The Herald takes pride in the civilized discourse among its readers tucked away in the Letters to the Editor column each day.
For the most part, we let the dialogue run its course. The voices are diverse and mostly wonderful. It's a place for both the thoughtful and the kooks to make public their observations.
We try not to meddle much, but meddle we must at times. Unfortunately, we get letters that are too obviously loose with the facts, too nasty in their tone or too ugly in the ad hominem. Even then, we will work with the writers, asking them to provide proof of outlandish assertions or demanding that they tone down the ugliness.
Sadly, many of the more unreasonable writers of letters believe that the hogwash they've submitted deserves consideration as an amendment to the Holy Grail. And they don't take kindly to our suggestions that they take the hogwash out. Because we want to help prevent them from humiliating themselves in a public venue, they will accuse of us of being nutcase liberals, mouth-breathing conservatives, anti-semites, anti-Americans, anti-babies.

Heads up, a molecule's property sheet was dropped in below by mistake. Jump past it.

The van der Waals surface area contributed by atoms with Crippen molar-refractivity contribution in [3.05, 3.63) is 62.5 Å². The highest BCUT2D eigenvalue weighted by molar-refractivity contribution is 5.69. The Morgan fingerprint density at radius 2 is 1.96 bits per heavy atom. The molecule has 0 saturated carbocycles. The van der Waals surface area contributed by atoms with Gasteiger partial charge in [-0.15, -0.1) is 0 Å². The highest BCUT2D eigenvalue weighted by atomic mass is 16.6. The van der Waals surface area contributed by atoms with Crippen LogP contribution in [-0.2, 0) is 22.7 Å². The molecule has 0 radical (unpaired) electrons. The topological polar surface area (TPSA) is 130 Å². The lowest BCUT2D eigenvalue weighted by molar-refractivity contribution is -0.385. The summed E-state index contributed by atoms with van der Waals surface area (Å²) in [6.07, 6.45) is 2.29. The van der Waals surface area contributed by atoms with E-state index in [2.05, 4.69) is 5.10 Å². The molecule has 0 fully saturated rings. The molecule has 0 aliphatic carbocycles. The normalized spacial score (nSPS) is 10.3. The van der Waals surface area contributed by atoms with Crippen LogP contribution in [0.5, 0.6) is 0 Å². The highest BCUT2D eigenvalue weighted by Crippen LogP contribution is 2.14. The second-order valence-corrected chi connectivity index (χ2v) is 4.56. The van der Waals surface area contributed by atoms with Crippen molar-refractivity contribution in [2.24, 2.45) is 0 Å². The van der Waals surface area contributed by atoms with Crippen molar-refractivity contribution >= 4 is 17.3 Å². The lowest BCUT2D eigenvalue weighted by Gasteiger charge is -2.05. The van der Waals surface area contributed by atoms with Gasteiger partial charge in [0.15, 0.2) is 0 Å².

There's no limit to the ugly names we've been called by people over their incoherent letters — and the more incoherent the letter the more likely the writer will shower us with their bilge when we try to help.
In the end, we do try to let writers get as many of their deep thoughts into the paper as possible. Sometimes to a fault.
Last week, for instance, we let in an assertion by a letter writer that a clergyman with whom he's been sparring in the letters column called him a "bastard" in a private telephone conversation.
The rabbi insists that he did not use the word and the letter writer insists that that's what he heard.
And because The Herald had no way to verify who said what to whom, we should have eliminated the sentence from the letter before it was published. The editor involved, Royal Calkins, says he was simply trying to be fair to both of the feuding parties and had managed to persuade both of them to excise some of the more intemperate remarks from their letters. In retrospect, he agrees he should have pressed harder.
In the meantime, and at the risk of sounding like a prima donna, I suggest that letter writers take a deep breath and run a lap around the block before sending us your profundity wrapped in vitriol.